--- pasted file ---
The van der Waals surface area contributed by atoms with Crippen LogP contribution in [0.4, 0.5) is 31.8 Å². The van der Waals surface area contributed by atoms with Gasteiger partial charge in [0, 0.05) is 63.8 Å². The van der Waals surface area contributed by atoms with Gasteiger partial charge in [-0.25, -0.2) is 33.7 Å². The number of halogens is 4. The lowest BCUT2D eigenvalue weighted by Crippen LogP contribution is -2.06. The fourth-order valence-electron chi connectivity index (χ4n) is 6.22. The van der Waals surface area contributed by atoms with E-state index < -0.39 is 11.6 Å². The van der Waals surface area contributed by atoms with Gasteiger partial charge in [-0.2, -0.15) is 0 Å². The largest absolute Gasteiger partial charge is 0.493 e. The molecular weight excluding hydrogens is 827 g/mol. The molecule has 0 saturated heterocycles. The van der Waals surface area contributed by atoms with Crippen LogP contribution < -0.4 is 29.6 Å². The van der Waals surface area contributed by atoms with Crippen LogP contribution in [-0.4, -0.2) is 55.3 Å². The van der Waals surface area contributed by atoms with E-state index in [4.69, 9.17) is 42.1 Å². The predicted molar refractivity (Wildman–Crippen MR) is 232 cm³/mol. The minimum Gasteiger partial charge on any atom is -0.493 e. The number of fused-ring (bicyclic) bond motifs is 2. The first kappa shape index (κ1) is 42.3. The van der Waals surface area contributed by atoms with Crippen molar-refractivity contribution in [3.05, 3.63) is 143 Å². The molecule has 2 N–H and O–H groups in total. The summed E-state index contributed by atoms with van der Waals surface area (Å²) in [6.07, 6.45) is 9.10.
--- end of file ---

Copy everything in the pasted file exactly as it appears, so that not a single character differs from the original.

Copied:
The van der Waals surface area contributed by atoms with Crippen LogP contribution in [0.4, 0.5) is 31.8 Å². The van der Waals surface area contributed by atoms with Gasteiger partial charge in [0, 0.05) is 63.8 Å². The van der Waals surface area contributed by atoms with Gasteiger partial charge in [-0.25, -0.2) is 33.7 Å². The number of halogens is 4. The lowest BCUT2D eigenvalue weighted by Crippen LogP contribution is -2.06. The fourth-order valence-electron chi connectivity index (χ4n) is 6.22. The van der Waals surface area contributed by atoms with E-state index < -0.39 is 11.6 Å². The van der Waals surface area contributed by atoms with Gasteiger partial charge in [-0.2, -0.15) is 0 Å². The largest absolute Gasteiger partial charge is 0.493 e. The molecular weight excluding hydrogens is 827 g/mol. The molecule has 0 saturated heterocycles. The van der Waals surface area contributed by atoms with Crippen LogP contribution < -0.4 is 29.6 Å². The van der Waals surface area contributed by atoms with Crippen LogP contribution in [-0.4, -0.2) is 55.3 Å². The van der Waals surface area contributed by atoms with E-state index in [4.69, 9.17) is 42.1 Å². The predicted molar refractivity (Wildman–Crippen MR) is 232 cm³/mol. The minimum Gasteiger partial charge on any atom is -0.493 e. The number of fused-ring (bicyclic) bond motifs is 2. The first kappa shape index (κ1) is 42.3. The van der Waals surface area contributed by atoms with Crippen molar-refractivity contribution in [3.05, 3.63) is 143 Å². The molecule has 2 N–H and O–H groups in total. The summed E-state index contributed by atoms with van der Waals surface area (Å²) in [6.07, 6.45) is 9.10.